As strange as this may sound, painting is one of my favorite of maintenance tasks. I always looked at it as an artist does, with the challenge of a wide open canvas in front of them. The difference was that, although there isn't a whole lot of creativity that comes with painting a room one particular color, I always thought about the detail when painting, the trim and such like that, as the real challenge.
Before we can even get started, we must first discuss paint. There are 3 basic types, flat, semi-gloss and gloss. But, no matter which one you chose for a specific room, get a good quality, and unfortunately that generally means a higher priced, paint.
Generally, the more you pay for a can of paint, the more particles of color will be inside, and that means that not only will it cover your walls easier in one coat, it will also give you a much richer color tone. Brand names like Martha Stewart (my personal favorite) Benjamin Moore and Sherwin-Williams, are going to be higher priced than the discount store paints, but for ease of application, one coat covering and durability, these are the types of paints that you want.
The general rules for paint choice are these, gloss for the areas of higher humidity, like bathrooms, porches or greenhouses. Flat paints work best in low traffic areas like bedrooms and dens, since they donít repel stains like gloss type paint. Semi gloss for everywhere else.
There are two facets when it comes to painting any room. The walls and the detail work. For the walls, you just get yourself a roller kit (which consists of a large roller, a pan to hold the paint, a smaller roller for harder to get places, and possibly an edger, which I automatically discard as soon as I open the package.)All you will need to do is pour in the paint, and roll it on. Thatís relatively simple right there, and really, any good roller kit at a hardware store will be fine for the walls. The trim is a little different, however.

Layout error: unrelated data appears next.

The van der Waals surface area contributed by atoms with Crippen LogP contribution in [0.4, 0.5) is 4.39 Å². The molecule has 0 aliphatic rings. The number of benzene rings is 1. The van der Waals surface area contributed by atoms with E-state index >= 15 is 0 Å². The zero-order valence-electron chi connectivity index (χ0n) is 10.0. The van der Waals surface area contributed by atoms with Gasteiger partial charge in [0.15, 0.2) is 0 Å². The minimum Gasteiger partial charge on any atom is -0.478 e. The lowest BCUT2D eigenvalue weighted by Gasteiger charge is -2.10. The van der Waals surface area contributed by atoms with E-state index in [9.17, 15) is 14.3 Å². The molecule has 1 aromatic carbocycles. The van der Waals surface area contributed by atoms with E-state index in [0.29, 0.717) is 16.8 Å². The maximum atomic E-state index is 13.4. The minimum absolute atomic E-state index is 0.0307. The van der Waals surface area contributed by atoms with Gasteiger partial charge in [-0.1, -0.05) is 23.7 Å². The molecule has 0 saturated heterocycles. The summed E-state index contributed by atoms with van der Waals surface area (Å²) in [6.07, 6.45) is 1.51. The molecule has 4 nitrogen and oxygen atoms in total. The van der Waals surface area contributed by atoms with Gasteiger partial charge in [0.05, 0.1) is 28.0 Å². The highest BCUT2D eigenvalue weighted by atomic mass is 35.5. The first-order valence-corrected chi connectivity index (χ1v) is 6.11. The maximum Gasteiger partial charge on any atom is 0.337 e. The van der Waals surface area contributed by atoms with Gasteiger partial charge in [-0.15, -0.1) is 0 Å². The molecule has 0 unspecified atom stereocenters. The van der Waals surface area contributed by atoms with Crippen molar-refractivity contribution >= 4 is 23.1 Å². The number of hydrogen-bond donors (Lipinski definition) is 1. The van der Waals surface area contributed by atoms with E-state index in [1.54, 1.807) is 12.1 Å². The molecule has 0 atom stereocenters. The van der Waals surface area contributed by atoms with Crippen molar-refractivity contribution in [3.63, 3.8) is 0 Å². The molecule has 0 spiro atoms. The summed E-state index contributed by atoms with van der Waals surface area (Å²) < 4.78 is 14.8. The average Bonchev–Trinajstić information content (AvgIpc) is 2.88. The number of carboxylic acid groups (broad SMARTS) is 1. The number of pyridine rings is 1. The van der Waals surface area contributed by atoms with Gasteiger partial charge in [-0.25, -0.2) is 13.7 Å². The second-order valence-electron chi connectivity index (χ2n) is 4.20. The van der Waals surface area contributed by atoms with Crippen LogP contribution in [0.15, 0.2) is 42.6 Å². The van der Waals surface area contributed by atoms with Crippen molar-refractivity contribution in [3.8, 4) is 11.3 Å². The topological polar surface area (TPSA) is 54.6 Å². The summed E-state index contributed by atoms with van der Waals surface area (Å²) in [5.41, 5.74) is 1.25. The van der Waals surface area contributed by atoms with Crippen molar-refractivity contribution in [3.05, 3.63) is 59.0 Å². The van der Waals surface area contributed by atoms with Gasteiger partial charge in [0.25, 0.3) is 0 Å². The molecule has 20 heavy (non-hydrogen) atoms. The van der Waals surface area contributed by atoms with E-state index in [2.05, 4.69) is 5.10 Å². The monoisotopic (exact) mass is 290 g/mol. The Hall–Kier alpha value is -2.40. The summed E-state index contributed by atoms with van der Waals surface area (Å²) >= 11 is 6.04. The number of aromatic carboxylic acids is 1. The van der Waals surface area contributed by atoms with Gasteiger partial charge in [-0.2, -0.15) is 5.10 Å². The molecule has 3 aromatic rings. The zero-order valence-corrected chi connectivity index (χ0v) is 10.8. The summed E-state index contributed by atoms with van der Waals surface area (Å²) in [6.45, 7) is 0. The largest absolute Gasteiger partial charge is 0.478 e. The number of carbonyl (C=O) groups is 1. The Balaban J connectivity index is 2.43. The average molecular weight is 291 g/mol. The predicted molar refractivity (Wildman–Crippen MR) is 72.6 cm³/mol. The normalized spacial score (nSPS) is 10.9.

There are two schools of thought here, which we will cover, but each one involves getting a very fine brush, preferably with a tapered edge. Now when I say a very fine brush, expect to pay 10 dollars and up. Why? Because an expensive brush will not lose bristles, and it will also keep a super fine edge. And when doing detail work, that is extremely important if you want your painting to look itís best.
One of the ways is to tape off all the trim work, and be careful to get the tape exactly lined up, and then just brush the paint on. OR, and this is what I do and the second school of thought. Without taping, I take my tapered brush and go along the edges of the trim gracefully and carefully, never in a hurry, never in a rush, and paint my way around windows and wood trim. I have found that it takes longer to tape and paint than to just use a good eye, a good brush, and a little care. A damp rag will wipe away any mistake of paint that might find itís way onto the trim, and thatís it!
From there you are on your own! Mix and match colors, emulate Picasso if you'd like, or go avant-garde and fling paint on the walls for that Andy Warhol look!
By using these simple yet effective tips, anyone can make their interior painting job look like a masterpiece!